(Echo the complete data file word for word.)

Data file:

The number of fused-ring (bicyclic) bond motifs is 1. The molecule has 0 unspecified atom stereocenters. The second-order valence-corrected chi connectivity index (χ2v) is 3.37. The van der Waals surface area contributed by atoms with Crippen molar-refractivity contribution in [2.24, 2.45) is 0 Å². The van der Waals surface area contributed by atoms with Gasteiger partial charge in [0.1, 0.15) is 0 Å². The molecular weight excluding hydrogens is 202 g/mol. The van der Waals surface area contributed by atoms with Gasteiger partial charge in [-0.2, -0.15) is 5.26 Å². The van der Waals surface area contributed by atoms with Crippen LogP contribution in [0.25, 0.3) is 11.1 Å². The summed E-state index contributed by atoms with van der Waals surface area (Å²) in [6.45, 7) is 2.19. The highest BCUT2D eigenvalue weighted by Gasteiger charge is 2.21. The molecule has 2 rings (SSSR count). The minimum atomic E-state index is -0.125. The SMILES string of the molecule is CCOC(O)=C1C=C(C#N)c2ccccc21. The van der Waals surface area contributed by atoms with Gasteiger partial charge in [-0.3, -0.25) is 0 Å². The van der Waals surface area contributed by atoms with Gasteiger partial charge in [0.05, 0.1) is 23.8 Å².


The number of fused-ring (bicyclic) bond motifs is 1. The molecule has 0 unspecified atom stereocenters. The second-order valence-corrected chi connectivity index (χ2v) is 3.37. The van der Waals surface area contributed by atoms with Crippen molar-refractivity contribution in [2.24, 2.45) is 0 Å². The van der Waals surface area contributed by atoms with Gasteiger partial charge in [0.1, 0.15) is 0 Å². The molecular weight excluding hydrogens is 202 g/mol. The van der Waals surface area contributed by atoms with Gasteiger partial charge in [-0.2, -0.15) is 5.26 Å². The van der Waals surface area contributed by atoms with Crippen LogP contribution in [0.25, 0.3) is 11.1 Å². The summed E-state index contributed by atoms with van der Waals surface area (Å²) in [6.45, 7) is 2.19. The highest BCUT2D eigenvalue weighted by Gasteiger charge is 2.21. The molecule has 2 rings (SSSR count). The minimum atomic E-state index is -0.125. The SMILES string of the molecule is CCOC(O)=C1C=C(C#N)c2ccccc21. The van der Waals surface area contributed by atoms with Gasteiger partial charge in [-0.3, -0.25) is 0 Å². The van der Waals surface area contributed by atoms with Gasteiger partial charge in [0.05, 0.1) is 23.8 Å².